Nunslinger by Stark Holborn.
Again, I haven’t really done a lot of investigating into what this book is actually about. I read the blurb ages ago and I remember it interesting me, but it’s really the cover and the title that caught my eye. Look how cool the cover is (it could almost have been drawn by the same person who did the cover for Notes on a Scandal); and a nun who is a gunslinger? It sounds like the most perfect thing ever. But in reality I probably won’t buy this because I know they have it at my library, so I’ll just borrow it.
This Sweet Sickness by Patricia Highsmith.
This is the book that first brought Patricia Highsmith to my attention. I’d never heard of her, despite being a fairly well-known author, and now I just want to read everything by her. This is a book about obsession and how our obsessions can take over us. If you’ve ever read Highsmith’s The Talented Mr Ripley, you’d know that she is skilled at bringing out the worst in her characters, but somehow making them endearing. I expect a similar experience with this book. And speaking of Mr Ripley…
The rest of the Ripley books by Patricia Highsmith.
I’m 100% cheating with this one, because there’s four books in this series I don’t have/haven’t read. I loved everything about The Talented Mr Ripley (you can see how much I loved it here) and I really want to read the rest of the series, but haven’t laid hands on them yet. Maybe a goal for next year.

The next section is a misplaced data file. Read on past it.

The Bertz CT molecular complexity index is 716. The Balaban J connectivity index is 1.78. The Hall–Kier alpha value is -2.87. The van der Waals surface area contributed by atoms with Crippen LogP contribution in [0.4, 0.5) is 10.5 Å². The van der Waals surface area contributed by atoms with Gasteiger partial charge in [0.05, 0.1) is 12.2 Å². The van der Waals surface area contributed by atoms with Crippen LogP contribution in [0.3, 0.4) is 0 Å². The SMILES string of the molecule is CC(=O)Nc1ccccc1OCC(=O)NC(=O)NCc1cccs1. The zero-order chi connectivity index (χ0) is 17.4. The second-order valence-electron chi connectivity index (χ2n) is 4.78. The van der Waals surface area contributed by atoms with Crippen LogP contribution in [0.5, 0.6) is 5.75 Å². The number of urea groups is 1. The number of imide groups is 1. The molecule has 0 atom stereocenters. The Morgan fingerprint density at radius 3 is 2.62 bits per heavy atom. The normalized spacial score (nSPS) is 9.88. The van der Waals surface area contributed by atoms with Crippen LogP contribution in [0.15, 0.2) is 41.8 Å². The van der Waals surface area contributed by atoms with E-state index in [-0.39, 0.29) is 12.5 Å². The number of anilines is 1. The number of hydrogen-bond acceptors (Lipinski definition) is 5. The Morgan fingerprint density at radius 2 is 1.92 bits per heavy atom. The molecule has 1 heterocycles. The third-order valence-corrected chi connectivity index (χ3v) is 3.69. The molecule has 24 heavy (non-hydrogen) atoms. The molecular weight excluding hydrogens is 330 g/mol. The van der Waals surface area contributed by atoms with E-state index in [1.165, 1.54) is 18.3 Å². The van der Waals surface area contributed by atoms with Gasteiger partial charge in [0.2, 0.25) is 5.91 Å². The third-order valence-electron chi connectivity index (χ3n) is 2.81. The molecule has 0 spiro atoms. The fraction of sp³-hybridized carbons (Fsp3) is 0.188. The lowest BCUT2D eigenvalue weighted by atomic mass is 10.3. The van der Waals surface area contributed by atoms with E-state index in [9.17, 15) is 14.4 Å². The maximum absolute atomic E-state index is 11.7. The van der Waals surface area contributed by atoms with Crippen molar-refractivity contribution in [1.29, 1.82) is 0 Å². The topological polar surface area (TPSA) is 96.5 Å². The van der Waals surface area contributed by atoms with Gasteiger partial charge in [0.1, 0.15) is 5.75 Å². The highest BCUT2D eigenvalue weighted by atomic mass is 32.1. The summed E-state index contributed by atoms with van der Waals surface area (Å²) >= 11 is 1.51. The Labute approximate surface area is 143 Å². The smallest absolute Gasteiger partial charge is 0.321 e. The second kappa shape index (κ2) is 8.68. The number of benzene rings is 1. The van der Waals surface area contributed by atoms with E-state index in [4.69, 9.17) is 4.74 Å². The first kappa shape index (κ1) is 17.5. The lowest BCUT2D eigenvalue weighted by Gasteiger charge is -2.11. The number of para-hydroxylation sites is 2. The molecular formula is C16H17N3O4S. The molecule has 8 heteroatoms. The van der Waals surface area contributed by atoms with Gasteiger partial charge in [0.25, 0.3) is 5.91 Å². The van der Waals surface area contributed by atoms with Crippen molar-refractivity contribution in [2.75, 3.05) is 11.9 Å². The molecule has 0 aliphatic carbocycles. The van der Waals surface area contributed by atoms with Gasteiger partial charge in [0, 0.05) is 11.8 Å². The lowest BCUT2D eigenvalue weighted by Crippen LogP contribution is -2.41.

Vinegar Girl by Anne Tyler.
Vinegar Girl is the third book in the Hogarth Shakespeare series, (basically a bunch of excellent authors giving some of Shakespeare’s plays a freshen up in honour of his 400th birthday) and is a retelling of The Taming of the Shrew; it also has a pretty cover, which means I need to have it. I plan on reading the entire series (as yet I’ve only read one, but I don’t think they’re all out yet anyway) so this is less a want and more a need.
Call the Midwife boxed set by Jennifer Worth.
Cheating again, but they’re in a boxed set so they count as one, right? Call the Midwife has got to be one of my favourite tv shows (I’m especially fond of Chummy and Trixie) and it makes me cry in just about every episode. I’d really like to read the memoirs by Jennifer Worth that the tv show is based on, and obviously I would read them with Vanessa Redgrave narrating in my head because that’s just the right way to do it.
Island Going by Robert Atkinson.
In the first edition of Slightly Foxed that I received last month, there was a piece about a book called Island Going. Here’s the blurb: “This text tells how in 1935, John Ainslie and Robert Atkinson set out on an ornithological search for the Leach’s fork-tailed petrel. Their search was to last for 12 years and took them to many remote and often deserted Scottish islands.” Yes, more birds. But what really piqued my interest in this was the way the essay writer talked about how beautiful Atkinson’s writing was. I feel like I need to experience it for myself.